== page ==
We elaborate about Maltese dog breed with Maltese dog temperament, training, appearance, weight, life spam and much more information about this breed.
Maltese Dog Weight
4 to 6 pounds.
Maltese Dog Size
Maltese Dog Average life span
Maltese Dog Appearance
The Maltese is a so-called “Toy” dog related to the Bichon family and is one of the oldest breeds in Europe. They have abundant fur and long ears, with a compact body and large dark eyes.
Maltese Dog Temperament
They have good manners and are affectionate, intelligent, enthusiastic, cheerful and active. They crave human attention. Despite their small size, they are bold and excellent companions. It would not be suitable for a family with young children, as they prefer quiet and peaceful care. They generally do not get along with other pets in the same household. It is not a dog that likes to be left alone for long periods of time. Although they have a reputation for being charming dogs, they are also robust and vigorously playful.
Maltese is a good choice for people who live in small apartments due to its size.
Maltese Dog Training
It can be strong-willed when it comes to training, therefore, it is better to start at an early age by being patient and constant.
Its long white coat requires constant attention and care. The use of shampoo once a week and daily grooming is necessary to maintain a healthy coat in this breed. Ear cleaning and nail trimming are required regularly in caring for this dog.
They have minimum exercise requirements. A short daily walk or daily play will suffice.
The medical term for hypoglycemia is a condition associated with a sudden drop in blood sugar. This commonly affects small Toy breeds when they are puppies and is generally not seen in puppies over twelve weeks of age. This is most commonly caused by irregular growth of the puppy’s internal organs, especially the pancreas that is associated with insulin production. Symptoms of too low blood sugar in dogs include: weakness, confusion, drooling, pale gums, and seizures. These attacks can be fatal. The prevention of these attacks is controlled through diet. Always ask the vet for advice.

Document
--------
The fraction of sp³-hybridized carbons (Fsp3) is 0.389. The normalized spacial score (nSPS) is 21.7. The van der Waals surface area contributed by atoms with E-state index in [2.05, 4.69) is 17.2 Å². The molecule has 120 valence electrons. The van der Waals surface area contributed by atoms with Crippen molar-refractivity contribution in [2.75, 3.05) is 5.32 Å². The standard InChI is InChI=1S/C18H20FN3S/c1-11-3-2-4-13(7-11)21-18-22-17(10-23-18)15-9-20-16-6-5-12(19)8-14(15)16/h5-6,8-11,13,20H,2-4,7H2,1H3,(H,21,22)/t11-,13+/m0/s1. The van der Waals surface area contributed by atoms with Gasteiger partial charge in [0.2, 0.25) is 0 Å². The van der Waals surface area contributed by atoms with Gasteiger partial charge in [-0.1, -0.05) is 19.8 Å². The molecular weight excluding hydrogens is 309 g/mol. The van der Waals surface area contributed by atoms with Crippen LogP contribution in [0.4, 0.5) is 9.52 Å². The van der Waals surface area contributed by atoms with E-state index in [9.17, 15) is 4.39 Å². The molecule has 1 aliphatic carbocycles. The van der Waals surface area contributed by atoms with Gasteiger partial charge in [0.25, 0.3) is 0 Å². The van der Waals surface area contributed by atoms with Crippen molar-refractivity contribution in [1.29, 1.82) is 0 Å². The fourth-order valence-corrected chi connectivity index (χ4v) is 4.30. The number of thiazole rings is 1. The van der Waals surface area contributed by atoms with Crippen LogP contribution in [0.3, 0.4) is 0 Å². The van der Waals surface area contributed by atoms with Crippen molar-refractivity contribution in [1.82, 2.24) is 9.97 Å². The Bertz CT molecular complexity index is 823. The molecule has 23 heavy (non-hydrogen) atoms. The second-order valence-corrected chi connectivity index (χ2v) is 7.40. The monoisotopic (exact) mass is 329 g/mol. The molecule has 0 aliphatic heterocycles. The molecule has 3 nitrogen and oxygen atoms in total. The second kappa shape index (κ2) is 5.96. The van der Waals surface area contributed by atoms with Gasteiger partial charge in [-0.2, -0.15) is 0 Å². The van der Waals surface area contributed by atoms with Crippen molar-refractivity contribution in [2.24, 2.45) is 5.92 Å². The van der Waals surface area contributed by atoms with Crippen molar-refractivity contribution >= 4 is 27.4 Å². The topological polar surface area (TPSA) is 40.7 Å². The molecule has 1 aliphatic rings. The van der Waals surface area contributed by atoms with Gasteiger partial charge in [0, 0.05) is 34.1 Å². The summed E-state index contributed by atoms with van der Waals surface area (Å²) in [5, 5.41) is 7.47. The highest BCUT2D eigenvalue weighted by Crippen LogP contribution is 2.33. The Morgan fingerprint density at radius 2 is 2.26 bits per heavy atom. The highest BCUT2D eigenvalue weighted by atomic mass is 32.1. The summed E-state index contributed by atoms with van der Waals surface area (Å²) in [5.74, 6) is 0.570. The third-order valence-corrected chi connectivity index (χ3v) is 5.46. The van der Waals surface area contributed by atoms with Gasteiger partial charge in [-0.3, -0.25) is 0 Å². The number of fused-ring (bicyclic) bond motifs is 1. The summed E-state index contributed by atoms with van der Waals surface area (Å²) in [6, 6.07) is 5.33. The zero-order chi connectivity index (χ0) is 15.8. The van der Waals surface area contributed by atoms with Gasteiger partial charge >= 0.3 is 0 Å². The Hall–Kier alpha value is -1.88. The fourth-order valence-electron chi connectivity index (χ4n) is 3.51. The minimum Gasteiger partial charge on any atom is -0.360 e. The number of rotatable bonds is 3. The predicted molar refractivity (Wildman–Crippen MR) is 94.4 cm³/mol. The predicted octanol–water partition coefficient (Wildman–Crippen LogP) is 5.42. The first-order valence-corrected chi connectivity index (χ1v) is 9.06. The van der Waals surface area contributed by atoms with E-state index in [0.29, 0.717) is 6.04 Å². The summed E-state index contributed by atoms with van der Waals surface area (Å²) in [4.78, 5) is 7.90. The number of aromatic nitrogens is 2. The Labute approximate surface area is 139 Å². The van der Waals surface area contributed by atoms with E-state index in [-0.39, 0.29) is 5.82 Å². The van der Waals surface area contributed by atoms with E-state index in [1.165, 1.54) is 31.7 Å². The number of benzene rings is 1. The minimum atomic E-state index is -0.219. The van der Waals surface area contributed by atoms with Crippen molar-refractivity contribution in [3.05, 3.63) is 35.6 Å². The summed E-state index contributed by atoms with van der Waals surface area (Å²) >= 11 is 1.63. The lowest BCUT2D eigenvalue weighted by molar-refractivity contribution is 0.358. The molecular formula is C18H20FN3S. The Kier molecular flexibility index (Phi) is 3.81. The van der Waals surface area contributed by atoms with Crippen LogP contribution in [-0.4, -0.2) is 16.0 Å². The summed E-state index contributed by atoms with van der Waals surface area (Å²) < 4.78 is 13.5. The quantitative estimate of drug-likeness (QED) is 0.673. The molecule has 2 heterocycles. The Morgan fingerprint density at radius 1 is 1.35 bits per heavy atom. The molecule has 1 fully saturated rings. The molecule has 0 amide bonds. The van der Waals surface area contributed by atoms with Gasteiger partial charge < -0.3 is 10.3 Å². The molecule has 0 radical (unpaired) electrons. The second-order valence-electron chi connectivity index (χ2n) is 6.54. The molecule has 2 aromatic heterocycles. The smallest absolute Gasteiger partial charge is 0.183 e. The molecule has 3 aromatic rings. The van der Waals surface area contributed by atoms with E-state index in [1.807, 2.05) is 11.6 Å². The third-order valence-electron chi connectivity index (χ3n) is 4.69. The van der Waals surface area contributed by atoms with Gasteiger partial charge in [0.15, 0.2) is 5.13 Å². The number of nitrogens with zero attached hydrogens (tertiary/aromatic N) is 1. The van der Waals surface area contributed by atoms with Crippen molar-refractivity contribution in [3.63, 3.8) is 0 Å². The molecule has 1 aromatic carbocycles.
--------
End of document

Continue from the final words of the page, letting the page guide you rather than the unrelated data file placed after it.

Dogs with large ears are more prone to infections than those with short, erect ears. Long ears prevent air circulation that would dry out the ear and prevent moisture that bacteria like to settle firmly.
It is important to regularly check the ears that they should be light pink or flesh tones and clean, as well as not having any odor coming from the ear or ear canal. Always ask the vet for advice.
This is a common problem for the Maltese. The causes can be related to a large number of factors, including excessive drainage of the tear duct, problems with the teeth and ears, diet, as well as the tension and excitement that can cause the production of tears that can easily stain the skin around the eyes. The eyes should be cleaned regularly with a clean cotton ball. Depending on the cause of the tears, it may be necessary to change your diet or use an eye ointment. Always ask a vet for advice.
Known to many as the ‘Old Doge of Malta’, the Maltese breed has a history that stretches back many centuries. References to the Maltese appear in early European writings and were the favorites of the Greeks and Romans. Ancient Europeans long believed that the Maltese came from one of the islands off the coast of Sicily, then known as Melita, geographers eventually accepted the name Malta. Malta was an important commercial center, goods moved east and west of this small island. The Maltese often traveled with their owners to distant shores throughout the world. Their compact size and affectionate character soon made these dogs ideal items for bartering and they were offered as gifts to reigning monarchs no doubt
These little dogs are thought to have been brought to England by the Crusaders returning home from the Mediterranean. The breed became particularly popular with noble women who often wore them on their sleeves and even hidden on their chests.